INDIANAPOLIS — While the Washington Commanders wait for the quarterback dominoes to fall, the team’s front office is using the NFL scouting combine to lay groundwork for moves at other positions.
Washington hasn’t made contract offers to McKissic, McCain and others, Mayhew said, because it is waiting for the quarterback market to take shape. Washington has the ninth-most salary cap space in the league at $31.9 million, according to OverTheCap.com, but how it would use that space would drastically differ if it traded for a star veteran or signed a mid-tier free agent.
“When the negotiation period begins [March 14], [free agents will] have the opportunity to go out and talk to other teams, and we want them to keep us informed as to where they are contractually and what kind of offers they’re looking at,” Mayhew said. “That’s what our purpose here is, to express that we want those guys back.”
For now, the NFL’s entire quarterback market appears stuck in limbo, with Green Bay’s Aaron Rodgers undecided on his future and Houston’s Deshaun Watson still mired in lawsuits. There may be movement in the next two weeks — Rodgers is expected to make his decision soon, and teams will want to know their budgets when free agency opens — and Mayhew said Washington has developed several plans it can implement for downstream roster moves depending on which quarterback it acquires, if any.
In the meantime, the franchise’s brain trust, including Mayhew and Coach Ron Rivera, will try to refine the margins of the roster. The Commanders are planning to exercise the fifth-year contract option of defensive end Montez Sweat, according to multiple people familiar with the situation. The salary, projected to be around $10.5 million for 2023, will be fully guaranteed immediately once exercised.
The only potential free agent the team locked up after the season was left tackle Charles Leno, Jr., who signed a three-year, $37.5 million extension. Mayhew was asked what differentiated Leno from the others who went unsigned.
“Well, we talked to a lot of people at the end of the season,” Mayhew said. “There were multiple guys we talked to about extending, and Charles was the one we were able to get done. And so we did it.”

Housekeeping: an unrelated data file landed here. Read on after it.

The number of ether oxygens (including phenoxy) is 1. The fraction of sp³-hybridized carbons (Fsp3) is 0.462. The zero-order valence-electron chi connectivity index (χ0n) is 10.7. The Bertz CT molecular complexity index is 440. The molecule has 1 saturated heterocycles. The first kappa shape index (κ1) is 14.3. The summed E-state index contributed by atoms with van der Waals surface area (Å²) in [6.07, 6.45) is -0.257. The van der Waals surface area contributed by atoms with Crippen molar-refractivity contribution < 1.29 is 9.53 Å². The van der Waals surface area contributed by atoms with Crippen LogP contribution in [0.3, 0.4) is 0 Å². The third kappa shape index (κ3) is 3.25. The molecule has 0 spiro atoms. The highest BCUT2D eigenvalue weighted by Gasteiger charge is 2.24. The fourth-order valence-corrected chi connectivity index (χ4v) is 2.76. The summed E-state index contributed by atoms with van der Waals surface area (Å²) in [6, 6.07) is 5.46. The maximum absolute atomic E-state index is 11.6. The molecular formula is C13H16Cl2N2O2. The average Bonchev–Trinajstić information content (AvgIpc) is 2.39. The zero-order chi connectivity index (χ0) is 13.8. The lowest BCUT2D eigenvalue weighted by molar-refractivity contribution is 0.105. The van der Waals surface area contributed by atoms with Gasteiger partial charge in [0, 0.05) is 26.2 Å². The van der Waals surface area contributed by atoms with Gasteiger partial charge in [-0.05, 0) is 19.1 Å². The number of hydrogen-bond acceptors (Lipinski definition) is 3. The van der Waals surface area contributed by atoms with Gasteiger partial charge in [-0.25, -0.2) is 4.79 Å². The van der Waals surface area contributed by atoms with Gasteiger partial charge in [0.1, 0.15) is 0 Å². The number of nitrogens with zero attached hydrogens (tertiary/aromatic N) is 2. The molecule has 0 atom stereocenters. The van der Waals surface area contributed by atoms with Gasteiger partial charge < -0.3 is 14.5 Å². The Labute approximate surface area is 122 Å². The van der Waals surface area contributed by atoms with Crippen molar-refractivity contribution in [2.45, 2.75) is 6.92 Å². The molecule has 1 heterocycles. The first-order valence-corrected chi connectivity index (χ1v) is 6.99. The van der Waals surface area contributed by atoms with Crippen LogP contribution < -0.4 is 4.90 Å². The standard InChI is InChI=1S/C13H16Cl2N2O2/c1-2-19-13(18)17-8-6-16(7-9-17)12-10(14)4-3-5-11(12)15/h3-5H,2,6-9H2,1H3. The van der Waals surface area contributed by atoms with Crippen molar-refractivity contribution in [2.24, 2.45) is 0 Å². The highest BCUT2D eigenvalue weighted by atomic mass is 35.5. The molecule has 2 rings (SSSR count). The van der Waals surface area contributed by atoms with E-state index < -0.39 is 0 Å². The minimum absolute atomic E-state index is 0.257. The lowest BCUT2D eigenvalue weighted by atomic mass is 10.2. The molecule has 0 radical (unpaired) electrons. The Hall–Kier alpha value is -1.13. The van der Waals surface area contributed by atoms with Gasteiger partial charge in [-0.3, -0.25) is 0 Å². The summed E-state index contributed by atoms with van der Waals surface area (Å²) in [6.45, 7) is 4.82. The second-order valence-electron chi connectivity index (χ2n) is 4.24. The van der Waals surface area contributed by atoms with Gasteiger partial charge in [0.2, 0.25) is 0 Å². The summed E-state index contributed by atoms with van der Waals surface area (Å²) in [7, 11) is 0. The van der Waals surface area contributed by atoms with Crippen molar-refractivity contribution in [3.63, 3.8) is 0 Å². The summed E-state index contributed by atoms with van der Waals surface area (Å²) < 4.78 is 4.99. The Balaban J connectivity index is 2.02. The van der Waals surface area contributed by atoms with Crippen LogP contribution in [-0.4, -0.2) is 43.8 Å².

One of the most difficult decisions may be with Collins, who played well in a smaller role last season but has cap charges of $16 million, $17.2 million and $15.2 million over the next three seasons.
When asked whether Collins could return on his current contract, Mayhew said, “Time will tell.”
“There are a number of players who are under contract right now that may be looked at, that may need to renegotiate those,” he added. “I'm not even saying Landon is one of those. But those situations are all individual situations.”
Conversely, Washington will have to prepare to give McLaurin a lot more money. The 2019 third-round pick from Ohio State has been one of the league’s best bargains over the past three years; he has posted 222 catches, 3,090 yards and 16 touchdowns while earning $2.8 million total. Mayhew said the team plans to meet with McLaurin’s agent, Buddy Baker, and the sides will convene Friday, according to a person familiar with the plans.
Baker also represents wide receiver DeAndre Carter, who is also set to hit the free agent market this month.
Mayhew was asked whether Washington might want to sign McLaurin sooner rather than later because the 2019 draft class is full of star wide receivers — Tennessee’s A.J. Brown, Seattle’s DK Metcalf and San Francisco’s Deebo Samuel among them — who may drive one another’s value higher and higher with each subsequent contract.
“I don’t want to get into all that,” Mayhew said. “But like I said, Terry’s been great; we love having him; he’s been kind of a face-of-the-program type of guy for us. He’s very good out in the community and a good teammate and leader for us. And he made a ton of plays for us. So he’s important to us.”
There seemed to be little optimism about re-signing all-pro right guard Brandon Scherff, who was franchise-tagged twice and has long seemed destined for free agency. At a news conference in January, Mayhew said that, before the 2021 season, the team offered to make Scherff the highest-paid guard in NFL history. But on Wednesday, Mayhew said his comments might have “crossed a line” by negotiating through the media.
“I felt like, in that situation, that needed to be said because what I sensed was, from the media, the fans and things that I was reading, was that we weren't doing enough to try to get that deal done,” he said. “And that's why I made the comment that I made. But I don't plan on making any real comments about it. I'm planning to work with him and his agent in the way it should be done.”
After he finished speaking to reporters Wednesday, Mayhew walked out of the convention center ballroom, back toward the meetings where he would try to configure all the pieces and reshape the roster. The most pressing moves? Mayhew pointed to McKissic, Sims and McCain.
“They were really important to what we did last year; we’d love to have ’em for this year,” he said. “The important thing is going to be: Can we come up with the number that makes sense for everybody involved, and how does that fit into the puzzle of putting our football team together?”
Nicki Jhabvala contributed to this report.